A counterfeit Euronews video, falsely claiming an investigation into cryptocurrency hyperlinks with a senior Ukrainian official, is making rounds on-line. The manipulated content material, shared by pro-Kremlin social media accounts, alleges that Andriy Yermak, the Head of the Workplace of Ukrainian President Volodymyr Zelenskyy, hid “€100 million in a cryptocurrency pockets” following a cyberattack on Binance, purportedly exposing the information of thousands and thousands of crypto pockets holders.
EuroNews categorically denies the existence of any such investigation by its fact-checking section, The Dice. Moreover, EuroNews confirms that no video matching the outline has been created or printed by the information outlet. Inquiries into different media sources didn’t corroborate the authenticity of those allegations.
The doctored video makes use of Euronews’ graphics and emblem with out authorization, prompting quick motion to take away it from all platforms. EuroNews is actively investigating the origins of this manipulated video.
This misleading propaganda method, involving the digital alteration and fabrication of reviews from respected information retailers, has change into more and more prevalent since Russia’s full-scale invasion of Ukraine. Usually, anti-Ukrainian narratives flow into to undermine Kyiv and its authorities. Perpetrators usually make use of the graphics and logos of well-known worldwide media, aiming to lend a false sense of legitimacy and trick social media customers into disseminating false info.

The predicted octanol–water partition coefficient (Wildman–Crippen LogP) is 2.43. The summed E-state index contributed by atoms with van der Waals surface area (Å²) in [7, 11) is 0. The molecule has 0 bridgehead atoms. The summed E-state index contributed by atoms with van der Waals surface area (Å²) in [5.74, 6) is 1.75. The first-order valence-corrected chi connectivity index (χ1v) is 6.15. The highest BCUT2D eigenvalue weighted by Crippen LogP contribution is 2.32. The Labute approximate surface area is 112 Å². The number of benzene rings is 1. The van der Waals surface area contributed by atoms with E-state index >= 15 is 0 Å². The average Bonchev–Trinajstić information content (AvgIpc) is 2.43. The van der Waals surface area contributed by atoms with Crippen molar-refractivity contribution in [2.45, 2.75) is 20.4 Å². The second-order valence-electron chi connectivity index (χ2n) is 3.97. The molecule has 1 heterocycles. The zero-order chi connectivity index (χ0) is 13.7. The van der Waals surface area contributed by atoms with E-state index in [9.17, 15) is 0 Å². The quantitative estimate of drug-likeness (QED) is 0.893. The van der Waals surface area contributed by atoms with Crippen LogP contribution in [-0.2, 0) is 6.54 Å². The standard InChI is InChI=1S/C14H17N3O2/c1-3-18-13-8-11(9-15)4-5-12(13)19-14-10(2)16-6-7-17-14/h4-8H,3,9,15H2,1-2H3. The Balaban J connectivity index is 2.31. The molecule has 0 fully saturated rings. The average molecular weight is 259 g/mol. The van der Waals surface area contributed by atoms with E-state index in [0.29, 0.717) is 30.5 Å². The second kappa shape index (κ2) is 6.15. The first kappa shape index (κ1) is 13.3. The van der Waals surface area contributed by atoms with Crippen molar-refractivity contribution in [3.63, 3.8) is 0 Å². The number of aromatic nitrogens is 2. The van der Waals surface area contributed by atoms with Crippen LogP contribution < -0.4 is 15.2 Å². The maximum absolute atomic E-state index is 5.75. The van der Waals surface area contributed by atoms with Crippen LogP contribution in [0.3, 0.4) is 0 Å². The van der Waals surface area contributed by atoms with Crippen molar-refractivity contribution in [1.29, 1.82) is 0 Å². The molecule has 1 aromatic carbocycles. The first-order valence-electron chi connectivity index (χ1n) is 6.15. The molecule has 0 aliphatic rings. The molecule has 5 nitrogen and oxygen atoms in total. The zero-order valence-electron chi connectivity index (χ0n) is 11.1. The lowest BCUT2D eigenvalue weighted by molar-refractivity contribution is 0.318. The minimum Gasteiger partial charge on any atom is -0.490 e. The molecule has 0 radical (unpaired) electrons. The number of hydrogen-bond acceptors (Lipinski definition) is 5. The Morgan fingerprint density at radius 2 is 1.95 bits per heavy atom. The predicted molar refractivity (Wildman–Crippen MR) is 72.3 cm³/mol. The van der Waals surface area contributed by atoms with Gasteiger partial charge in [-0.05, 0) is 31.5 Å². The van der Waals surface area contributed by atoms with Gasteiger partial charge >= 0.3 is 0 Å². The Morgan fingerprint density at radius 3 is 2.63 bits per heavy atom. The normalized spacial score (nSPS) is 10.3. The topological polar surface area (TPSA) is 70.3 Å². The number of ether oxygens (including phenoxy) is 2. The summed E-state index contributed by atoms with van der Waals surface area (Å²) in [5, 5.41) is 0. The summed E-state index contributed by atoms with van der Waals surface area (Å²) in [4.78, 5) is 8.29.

This incident just isn’t the primary occasion of the Euronews emblem and font being exploited to unfold disinformation. In August 2023, pro-Kremlin channels used a doctored Euronews report screenshot to focus on Ukrainian refugees in Germany. False claims had been made about Euronews producing a report alleging Ukrainian refugees attacked a person, mistaking his Slovenian flag for a Russian one.
In an analogous episode in October 2022, a pretend video circulated on-line, purporting to be a Euronews report a couple of Russian artwork public sale. The fabricated clip falsely asserted that an public sale home invited artwork collectors to donate work by Russian artists for public destruction, with proceeds despatched to Ukraine’s army.
These situations underscore the persistent problem posed by disinformation campaigns, highlighting the significance of media literacy and vigilant fact-checking to thwart the unfold of false narratives and preserve the integrity of credible information sources.